The most important part of the teacher-led method, which is non-existent in self-study, is that you constantly get feedback on your progress. The teacher corrects your mistakes in pronunciation, grammar and choice of wording. When seeing that you're struggling in a particular area of the language, the teacher will offer you extra support and provide you with additional practical tasks. An experienced teacher will also help ensure that the focus of your studies is related to an area of personal interest. For example, if you're a businessman travelling to a three day exhibition in Moscow, you will probably need to know how to speak about your product. You may not need to be able to spell words correctly. On the other hand, if you're a student at a university getting ready to take your final exam in Russian, you will need to know the difference between Я пишу and Я писаю. The teacher will plan specifically for your individual needs and teach what is relevant to you.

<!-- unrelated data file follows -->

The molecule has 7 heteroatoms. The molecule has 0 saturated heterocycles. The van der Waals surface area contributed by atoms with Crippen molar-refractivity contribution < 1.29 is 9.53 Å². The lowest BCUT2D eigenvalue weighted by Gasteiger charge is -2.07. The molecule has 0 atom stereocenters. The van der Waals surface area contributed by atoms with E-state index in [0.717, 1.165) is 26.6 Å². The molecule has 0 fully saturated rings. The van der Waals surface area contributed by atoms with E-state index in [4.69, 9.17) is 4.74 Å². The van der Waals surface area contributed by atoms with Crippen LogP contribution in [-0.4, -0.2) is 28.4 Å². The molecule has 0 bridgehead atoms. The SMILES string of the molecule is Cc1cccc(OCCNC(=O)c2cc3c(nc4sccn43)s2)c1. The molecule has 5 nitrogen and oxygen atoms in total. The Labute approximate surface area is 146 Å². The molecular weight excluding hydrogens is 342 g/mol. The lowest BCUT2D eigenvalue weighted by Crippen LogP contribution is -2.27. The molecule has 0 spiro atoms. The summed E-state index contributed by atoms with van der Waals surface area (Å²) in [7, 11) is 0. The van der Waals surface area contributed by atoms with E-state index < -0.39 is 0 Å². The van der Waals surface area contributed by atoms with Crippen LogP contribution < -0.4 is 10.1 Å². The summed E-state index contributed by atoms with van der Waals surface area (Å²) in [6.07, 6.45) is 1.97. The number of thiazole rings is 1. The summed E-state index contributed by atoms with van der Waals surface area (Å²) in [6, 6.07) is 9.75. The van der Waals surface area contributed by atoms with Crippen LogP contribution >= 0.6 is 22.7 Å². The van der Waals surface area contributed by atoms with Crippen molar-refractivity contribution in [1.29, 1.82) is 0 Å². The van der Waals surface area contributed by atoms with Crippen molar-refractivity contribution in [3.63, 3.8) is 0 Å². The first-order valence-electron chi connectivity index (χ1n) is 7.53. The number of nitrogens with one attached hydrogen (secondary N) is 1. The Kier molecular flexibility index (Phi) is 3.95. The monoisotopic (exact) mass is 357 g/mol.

If I were to start to learn a new language, I would combine the two ways described above. Here's what I would do:

  • Find a reputable professional school that offers language courses and enrol myself on a beginners course
  • Or, find a professional language tutor for one-to-one lessons
  • Speak with the tutor to find out which learning materials to buy and buy the recommended materials
  • Prior to start of the course/lessons learn the alphabet and a few useful phrases (like greetings or taking leave)
  • Buy a CD of the language and listen to it in the car on the way to/from the classes
  • Find a local social group for native speakers of my target language. Go to meet ups regularly, try to communicate in the target language as much as I can
  • Read something (in English) about the culture of the country of my target language
  • Aim to spend at LEAST 1 hr a day on any kind of activity related to language learning
If you have further questions about any of our courses or activities, please, do not hesitate to contact us or request a call back. We will be happy to assist you.